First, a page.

2016 Presedential Campaign Issues: United States Federal Government Spending And Debt

This post on US debt is the first installment of several posts on Presidential Campaign Issues that deal with finance or money. Many of the topics we will discuss are mentioned briefly by the Presidential candidates or the news media. However, the discussions are rarely complete and often have a slight bias to them. We will try to provide relevant facts without too much commentary.

Debt is an extremely useful tool for individuals, corporations, and governments. It allows individuals to purchase assets, such as houses and cars, over their economic life. Imagine having to accumulate $200,000 to $300,000 to purchase a house. It is hard enough for most people to accumulate the down payment of 20 percent necessary to avoid mortgage insurance.

Corporations use debt to fund capital projects with a lower cost of capital than equity. The result of corporate debt (also know as financial leverage) is that return, as well as losses, are magnified. However, too much leverage in the corporate world can result in disaster. The housing crisis was largely created from excess leverage via derivative securities. Warren Buffett said “Derivatives are financial weapons of mass destruction.” While that can be true, derivatives also have very useful purposes, such as minimizing risk. It is not the derivative, but the use of it that can create havoc. Similarly, debt is very useful, but can also destroy.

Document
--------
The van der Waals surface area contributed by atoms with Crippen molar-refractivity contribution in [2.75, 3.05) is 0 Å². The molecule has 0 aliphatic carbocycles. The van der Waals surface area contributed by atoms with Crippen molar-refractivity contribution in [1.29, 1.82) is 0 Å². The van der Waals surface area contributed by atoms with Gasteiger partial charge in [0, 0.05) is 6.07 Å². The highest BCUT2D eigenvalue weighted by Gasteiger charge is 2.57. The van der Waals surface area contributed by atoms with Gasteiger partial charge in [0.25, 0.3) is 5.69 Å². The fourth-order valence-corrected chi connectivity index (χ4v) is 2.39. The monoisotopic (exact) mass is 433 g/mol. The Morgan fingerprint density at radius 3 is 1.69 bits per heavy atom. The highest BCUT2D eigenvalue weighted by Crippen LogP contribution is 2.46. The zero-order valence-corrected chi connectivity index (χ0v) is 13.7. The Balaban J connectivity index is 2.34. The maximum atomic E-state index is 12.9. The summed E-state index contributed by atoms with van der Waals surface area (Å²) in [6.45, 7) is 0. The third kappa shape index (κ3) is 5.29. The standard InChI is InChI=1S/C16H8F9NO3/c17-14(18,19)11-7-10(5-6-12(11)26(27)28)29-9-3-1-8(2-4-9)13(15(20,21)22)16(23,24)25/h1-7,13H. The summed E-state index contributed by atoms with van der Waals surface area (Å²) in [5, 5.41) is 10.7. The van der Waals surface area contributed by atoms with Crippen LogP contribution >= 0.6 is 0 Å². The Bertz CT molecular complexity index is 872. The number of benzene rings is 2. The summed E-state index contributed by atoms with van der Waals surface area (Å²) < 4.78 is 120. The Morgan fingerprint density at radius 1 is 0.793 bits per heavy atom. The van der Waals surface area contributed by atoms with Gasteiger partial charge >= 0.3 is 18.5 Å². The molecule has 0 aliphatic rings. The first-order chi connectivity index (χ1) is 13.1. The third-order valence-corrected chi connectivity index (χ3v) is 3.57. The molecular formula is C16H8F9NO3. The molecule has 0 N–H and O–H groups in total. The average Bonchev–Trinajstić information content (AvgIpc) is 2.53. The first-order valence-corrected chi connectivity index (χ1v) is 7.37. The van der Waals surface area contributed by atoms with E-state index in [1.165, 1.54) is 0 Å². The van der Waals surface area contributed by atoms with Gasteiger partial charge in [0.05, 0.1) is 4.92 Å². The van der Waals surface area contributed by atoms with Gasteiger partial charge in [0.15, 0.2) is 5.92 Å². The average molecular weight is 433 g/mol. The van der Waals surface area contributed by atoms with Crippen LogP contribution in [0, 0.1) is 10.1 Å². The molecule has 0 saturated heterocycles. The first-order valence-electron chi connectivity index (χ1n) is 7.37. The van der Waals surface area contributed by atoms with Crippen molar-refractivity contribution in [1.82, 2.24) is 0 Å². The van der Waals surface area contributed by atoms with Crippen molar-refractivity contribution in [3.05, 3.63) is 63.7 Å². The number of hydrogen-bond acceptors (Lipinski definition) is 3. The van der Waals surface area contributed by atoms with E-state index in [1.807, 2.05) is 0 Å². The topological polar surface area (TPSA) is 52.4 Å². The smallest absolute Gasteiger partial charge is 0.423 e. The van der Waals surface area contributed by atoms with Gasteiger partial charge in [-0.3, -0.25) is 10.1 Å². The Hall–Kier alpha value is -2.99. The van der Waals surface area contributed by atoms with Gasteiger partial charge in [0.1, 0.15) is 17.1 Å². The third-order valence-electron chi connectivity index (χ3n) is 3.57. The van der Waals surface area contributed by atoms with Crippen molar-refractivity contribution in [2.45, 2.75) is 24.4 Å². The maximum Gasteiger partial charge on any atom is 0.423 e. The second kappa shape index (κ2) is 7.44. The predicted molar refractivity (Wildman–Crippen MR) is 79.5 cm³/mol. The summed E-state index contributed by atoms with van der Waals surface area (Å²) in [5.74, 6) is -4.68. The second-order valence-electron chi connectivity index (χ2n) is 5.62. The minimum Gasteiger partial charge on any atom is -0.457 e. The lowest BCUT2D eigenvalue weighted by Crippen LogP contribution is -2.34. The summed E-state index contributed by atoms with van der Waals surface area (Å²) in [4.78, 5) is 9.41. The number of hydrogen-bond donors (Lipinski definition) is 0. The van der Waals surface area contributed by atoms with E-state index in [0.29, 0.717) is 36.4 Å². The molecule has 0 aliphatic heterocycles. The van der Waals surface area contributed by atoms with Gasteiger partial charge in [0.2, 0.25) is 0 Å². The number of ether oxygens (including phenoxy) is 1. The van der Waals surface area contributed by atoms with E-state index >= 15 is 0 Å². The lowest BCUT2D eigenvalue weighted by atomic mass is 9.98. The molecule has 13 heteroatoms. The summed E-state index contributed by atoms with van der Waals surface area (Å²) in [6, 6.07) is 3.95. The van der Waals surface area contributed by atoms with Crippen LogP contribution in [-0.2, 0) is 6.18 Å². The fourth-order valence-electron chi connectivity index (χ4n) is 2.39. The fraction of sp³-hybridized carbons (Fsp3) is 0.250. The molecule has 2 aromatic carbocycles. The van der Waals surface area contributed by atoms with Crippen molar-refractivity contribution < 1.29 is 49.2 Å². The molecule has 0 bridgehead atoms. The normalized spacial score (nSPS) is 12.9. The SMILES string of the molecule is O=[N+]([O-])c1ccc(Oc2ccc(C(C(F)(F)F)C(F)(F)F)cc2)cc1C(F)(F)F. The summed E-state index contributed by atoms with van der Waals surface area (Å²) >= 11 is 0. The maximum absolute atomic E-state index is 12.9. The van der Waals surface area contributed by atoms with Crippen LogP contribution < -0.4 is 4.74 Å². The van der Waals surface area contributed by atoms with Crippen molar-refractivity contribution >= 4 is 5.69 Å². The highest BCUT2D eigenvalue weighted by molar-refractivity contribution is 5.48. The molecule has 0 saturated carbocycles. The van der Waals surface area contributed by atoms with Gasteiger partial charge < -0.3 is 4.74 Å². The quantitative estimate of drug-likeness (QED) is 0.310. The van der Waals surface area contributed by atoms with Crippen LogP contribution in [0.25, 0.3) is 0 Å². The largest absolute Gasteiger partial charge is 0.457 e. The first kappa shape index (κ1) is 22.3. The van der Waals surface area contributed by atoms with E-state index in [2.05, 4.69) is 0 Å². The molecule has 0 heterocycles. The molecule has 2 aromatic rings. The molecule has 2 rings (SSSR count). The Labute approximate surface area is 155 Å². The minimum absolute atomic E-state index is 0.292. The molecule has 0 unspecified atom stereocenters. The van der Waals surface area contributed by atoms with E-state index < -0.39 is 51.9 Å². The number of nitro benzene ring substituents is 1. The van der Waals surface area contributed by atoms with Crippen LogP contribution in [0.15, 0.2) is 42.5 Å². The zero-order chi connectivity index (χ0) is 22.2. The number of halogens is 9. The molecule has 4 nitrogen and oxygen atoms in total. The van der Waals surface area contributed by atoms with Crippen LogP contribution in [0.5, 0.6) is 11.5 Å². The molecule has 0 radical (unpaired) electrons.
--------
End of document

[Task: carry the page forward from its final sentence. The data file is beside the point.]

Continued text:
Governments use debt to pay for projects and other needs. For example, the construction of toll roads and stadiums are often financed using municipal bonds. This purpose makes sense. Use proceeds from a bond to fund the construction of an asset that will be used for twenty to thirty years. However, governments, like corporations or individuals, can be over leveraged.

How much debt is too much debt for the United States?
The United States federal debt (see US Debt Clock) currently exceeds $18 trillion ($18,000,000,000,000) and exceeds US GDP. The debt  to GDP ratio exceeding 100 percent has only occurred one other time in the last 100 years. We will not attempt to answer the question of how much debt is reasonable for the United States. Rather, we present the facts, or at least some of the facts that may help you further your Money Education. The charts below are based on information primarily from the Federal Reserve Bank of St. Louis and Budget files from the White House Website.

As the 2016 race for the White House heats up, there will be significantly more discussion on the debt and the Federal Budget. Hopefully, the information below will provide some insight and or context to what you hear from the various candidates.



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